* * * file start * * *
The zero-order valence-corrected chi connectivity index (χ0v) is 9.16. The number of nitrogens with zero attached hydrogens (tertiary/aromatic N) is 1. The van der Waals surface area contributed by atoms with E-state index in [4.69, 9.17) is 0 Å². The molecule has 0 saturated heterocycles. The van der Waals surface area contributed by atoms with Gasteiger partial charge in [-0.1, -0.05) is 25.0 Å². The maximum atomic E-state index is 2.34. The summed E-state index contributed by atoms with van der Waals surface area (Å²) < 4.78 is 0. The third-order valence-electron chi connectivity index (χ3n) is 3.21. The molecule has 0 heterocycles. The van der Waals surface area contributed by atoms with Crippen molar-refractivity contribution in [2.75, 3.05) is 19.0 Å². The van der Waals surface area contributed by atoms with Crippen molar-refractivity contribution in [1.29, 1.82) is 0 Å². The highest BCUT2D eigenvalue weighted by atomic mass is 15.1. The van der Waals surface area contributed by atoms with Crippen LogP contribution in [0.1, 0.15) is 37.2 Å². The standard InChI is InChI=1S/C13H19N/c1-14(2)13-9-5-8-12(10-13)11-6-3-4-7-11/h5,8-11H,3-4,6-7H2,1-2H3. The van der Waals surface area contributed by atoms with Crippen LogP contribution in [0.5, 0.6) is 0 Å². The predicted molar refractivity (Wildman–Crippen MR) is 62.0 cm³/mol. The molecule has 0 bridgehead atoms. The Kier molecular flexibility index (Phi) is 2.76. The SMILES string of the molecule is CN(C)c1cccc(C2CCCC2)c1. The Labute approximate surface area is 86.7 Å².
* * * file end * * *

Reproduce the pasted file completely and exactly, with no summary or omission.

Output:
The zero-order valence-corrected chi connectivity index (χ0v) is 9.16. The number of nitrogens with zero attached hydrogens (tertiary/aromatic N) is 1. The van der Waals surface area contributed by atoms with E-state index in [4.69, 9.17) is 0 Å². The molecule has 0 saturated heterocycles. The van der Waals surface area contributed by atoms with Gasteiger partial charge in [-0.1, -0.05) is 25.0 Å². The maximum atomic E-state index is 2.34. The summed E-state index contributed by atoms with van der Waals surface area (Å²) < 4.78 is 0. The third-order valence-electron chi connectivity index (χ3n) is 3.21. The molecule has 0 heterocycles. The van der Waals surface area contributed by atoms with Crippen molar-refractivity contribution in [2.75, 3.05) is 19.0 Å². The van der Waals surface area contributed by atoms with Crippen molar-refractivity contribution in [1.29, 1.82) is 0 Å². The highest BCUT2D eigenvalue weighted by atomic mass is 15.1. The van der Waals surface area contributed by atoms with Crippen LogP contribution in [0.1, 0.15) is 37.2 Å². The standard InChI is InChI=1S/C13H19N/c1-14(2)13-9-5-8-12(10-13)11-6-3-4-7-11/h5,8-11H,3-4,6-7H2,1-2H3. The van der Waals surface area contributed by atoms with Crippen LogP contribution in [0.5, 0.6) is 0 Å². The predicted molar refractivity (Wildman–Crippen MR) is 62.0 cm³/mol. The molecule has 0 bridgehead atoms. The Kier molecular flexibility index (Phi) is 2.76. The SMILES string of the molecule is CN(C)c1cccc(C2CCCC2)c1. The Labute approximate surface area is 86.7 Å².